This is a good example of how the
distribute function on Juicebox could work. Currently the distribution of payouts on Juicebox projects need to be triggered by someone clicking the
distribute button, and this person will have to pay the gas of this transaction and may or may not get refunded from the project treasury later on. By this "Mint with burner wallet", in theory someone can just click
distribute, the browser will make a burner wallet, sign the transaction and send it to a relayer to put it on-chain, at the expense of the project treasury.
0xBA5ED wrote a pay master which allows owner to set which addresses are allowed, which contracts are allowed to be called, which methods allowed to be called, and also to deploy system contract to verify the calldata.
By doing this demo, he wanted to give us some idea about what openGSN is and how it could be useful in lowering or reducing onboarding barriers for Juicebox.
Forming Plug by Darbytrash
Lexicon Devils will be holding their next volume of Forming in collaboration with Emanate on Friday Dec. 17th.
There is another very exciting thing revealved in the Forming Juicebox project, an idea that Lexicon Devils have been toying with for a while. From this volume on, they are going to launch the new Forming Record Store NFT collectibles every month, which will be the personalized NFTs for each artist going to perform in the Forming event of that month. And as usual, all the artists on the event will be set as the beneficiaries of distribution, all the funds in Forming project treasury will be distributed to the artists after the event.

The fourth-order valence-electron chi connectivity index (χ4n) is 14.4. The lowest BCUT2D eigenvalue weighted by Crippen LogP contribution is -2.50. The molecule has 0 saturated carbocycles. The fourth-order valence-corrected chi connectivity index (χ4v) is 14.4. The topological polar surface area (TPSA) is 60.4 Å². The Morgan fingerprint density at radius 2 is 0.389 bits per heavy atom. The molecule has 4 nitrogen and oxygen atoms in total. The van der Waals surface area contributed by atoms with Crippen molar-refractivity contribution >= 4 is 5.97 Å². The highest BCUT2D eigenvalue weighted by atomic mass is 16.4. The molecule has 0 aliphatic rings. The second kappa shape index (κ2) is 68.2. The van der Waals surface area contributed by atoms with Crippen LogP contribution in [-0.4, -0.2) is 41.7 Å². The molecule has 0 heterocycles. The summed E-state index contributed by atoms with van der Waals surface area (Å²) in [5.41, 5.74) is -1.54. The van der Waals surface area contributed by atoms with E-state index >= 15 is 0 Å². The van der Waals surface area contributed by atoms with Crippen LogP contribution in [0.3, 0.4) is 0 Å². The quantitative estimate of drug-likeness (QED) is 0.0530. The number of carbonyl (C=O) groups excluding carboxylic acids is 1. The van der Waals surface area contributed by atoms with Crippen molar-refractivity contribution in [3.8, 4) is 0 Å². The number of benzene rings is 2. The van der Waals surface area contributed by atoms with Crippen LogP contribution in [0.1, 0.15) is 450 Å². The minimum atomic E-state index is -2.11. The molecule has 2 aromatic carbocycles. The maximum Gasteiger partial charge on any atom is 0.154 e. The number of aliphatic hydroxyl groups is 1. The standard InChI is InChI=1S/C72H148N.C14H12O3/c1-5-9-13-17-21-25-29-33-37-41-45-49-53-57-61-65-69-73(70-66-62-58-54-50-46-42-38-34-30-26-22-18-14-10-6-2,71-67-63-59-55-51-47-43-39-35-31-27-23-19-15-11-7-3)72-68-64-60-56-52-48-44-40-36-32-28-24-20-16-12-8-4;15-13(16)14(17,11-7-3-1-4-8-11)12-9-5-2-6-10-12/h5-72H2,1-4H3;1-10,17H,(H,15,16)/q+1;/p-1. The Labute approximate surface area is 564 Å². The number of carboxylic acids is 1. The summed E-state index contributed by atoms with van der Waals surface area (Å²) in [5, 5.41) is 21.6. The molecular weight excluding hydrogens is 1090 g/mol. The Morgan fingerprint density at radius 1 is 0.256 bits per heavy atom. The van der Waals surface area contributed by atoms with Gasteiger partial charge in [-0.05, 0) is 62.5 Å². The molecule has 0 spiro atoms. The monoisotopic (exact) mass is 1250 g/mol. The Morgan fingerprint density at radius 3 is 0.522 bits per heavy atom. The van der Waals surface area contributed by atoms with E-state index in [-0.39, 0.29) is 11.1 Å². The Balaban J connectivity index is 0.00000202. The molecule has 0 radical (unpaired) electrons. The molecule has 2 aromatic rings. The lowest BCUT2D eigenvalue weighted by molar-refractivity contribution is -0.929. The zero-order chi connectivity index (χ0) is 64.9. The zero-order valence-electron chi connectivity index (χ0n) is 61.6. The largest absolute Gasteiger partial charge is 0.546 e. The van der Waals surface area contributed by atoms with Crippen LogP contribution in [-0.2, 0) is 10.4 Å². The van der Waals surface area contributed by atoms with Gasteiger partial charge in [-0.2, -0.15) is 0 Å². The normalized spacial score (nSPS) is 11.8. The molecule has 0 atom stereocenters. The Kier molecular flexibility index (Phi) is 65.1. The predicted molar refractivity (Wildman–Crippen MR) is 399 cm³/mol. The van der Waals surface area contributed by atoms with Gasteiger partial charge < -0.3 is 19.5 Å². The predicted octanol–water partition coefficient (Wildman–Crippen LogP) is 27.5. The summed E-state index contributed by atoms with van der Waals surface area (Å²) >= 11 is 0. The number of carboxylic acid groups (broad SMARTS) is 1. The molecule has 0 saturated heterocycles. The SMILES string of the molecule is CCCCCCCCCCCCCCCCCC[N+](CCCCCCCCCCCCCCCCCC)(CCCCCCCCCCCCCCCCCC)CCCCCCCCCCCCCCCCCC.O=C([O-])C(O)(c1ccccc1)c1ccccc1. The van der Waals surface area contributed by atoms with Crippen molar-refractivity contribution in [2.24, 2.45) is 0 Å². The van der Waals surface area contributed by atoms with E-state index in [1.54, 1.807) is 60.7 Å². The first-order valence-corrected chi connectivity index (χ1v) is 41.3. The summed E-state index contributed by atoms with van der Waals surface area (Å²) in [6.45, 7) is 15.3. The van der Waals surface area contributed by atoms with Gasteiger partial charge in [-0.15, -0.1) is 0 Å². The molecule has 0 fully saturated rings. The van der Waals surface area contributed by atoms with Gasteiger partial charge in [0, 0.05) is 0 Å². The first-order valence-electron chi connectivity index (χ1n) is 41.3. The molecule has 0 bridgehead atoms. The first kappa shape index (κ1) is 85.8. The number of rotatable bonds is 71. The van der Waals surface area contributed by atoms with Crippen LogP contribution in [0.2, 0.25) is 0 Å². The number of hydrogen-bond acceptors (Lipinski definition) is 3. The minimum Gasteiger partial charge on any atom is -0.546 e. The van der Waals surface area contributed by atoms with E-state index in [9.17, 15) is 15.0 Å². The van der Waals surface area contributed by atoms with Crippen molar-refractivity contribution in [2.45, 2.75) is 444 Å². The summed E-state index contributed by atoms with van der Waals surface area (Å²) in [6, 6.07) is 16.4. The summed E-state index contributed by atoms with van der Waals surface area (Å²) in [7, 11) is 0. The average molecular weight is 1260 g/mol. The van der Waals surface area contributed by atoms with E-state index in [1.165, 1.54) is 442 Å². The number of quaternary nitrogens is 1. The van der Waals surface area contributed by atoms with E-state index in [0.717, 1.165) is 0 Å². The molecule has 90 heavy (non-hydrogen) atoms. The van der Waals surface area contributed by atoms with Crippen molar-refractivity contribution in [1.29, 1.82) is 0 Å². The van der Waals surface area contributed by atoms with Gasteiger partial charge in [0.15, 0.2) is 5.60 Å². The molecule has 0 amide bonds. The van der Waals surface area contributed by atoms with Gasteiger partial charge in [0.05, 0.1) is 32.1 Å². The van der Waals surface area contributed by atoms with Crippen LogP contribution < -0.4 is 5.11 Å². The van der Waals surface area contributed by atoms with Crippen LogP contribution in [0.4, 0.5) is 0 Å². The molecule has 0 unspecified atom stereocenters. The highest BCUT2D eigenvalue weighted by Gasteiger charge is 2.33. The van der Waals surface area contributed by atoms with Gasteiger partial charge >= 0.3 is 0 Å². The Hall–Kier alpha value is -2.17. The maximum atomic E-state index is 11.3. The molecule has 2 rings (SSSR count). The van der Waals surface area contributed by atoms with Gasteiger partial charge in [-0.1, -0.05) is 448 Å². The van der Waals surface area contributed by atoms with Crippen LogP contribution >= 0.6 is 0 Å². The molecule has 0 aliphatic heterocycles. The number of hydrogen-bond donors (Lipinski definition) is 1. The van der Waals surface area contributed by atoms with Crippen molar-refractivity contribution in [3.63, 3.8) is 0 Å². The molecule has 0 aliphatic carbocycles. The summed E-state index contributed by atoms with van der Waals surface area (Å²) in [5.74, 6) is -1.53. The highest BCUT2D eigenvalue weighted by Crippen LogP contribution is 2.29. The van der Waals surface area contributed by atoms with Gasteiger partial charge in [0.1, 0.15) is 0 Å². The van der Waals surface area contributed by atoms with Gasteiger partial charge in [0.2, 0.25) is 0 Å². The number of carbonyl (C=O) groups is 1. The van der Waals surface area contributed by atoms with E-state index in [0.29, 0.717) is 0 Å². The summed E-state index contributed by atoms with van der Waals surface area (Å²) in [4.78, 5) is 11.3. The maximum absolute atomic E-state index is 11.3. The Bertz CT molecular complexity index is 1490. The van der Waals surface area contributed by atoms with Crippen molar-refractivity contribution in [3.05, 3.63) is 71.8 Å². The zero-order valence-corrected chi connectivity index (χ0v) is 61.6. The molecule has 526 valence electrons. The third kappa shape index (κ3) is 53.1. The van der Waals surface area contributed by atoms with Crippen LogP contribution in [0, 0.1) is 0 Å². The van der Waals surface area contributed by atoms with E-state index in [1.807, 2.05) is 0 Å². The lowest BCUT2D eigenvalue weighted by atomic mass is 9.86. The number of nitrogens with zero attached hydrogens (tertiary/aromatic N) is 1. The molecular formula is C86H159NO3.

Banny Valentines by Matthew and Brileigh
Matthew and Brileigh created a Banny Valentines project in collaboration with Sage, putting forth some Banny Valentine's Day NFTs.
If people want to buy one of these NFTs and have it sent to someone else, they can turn on the option of "Custom token beneficiary" in the pop-up payment window and put in the intended recipient's ENS or wallet address. After the payment is made, the NFT will end up in the hands of that recipient.
And we've just implemented a new functionality in the front end. If the custom token beneficiary is enabled at the time of payment, the caller and the token recipient of that transaction will be both shown in the project's activity feed.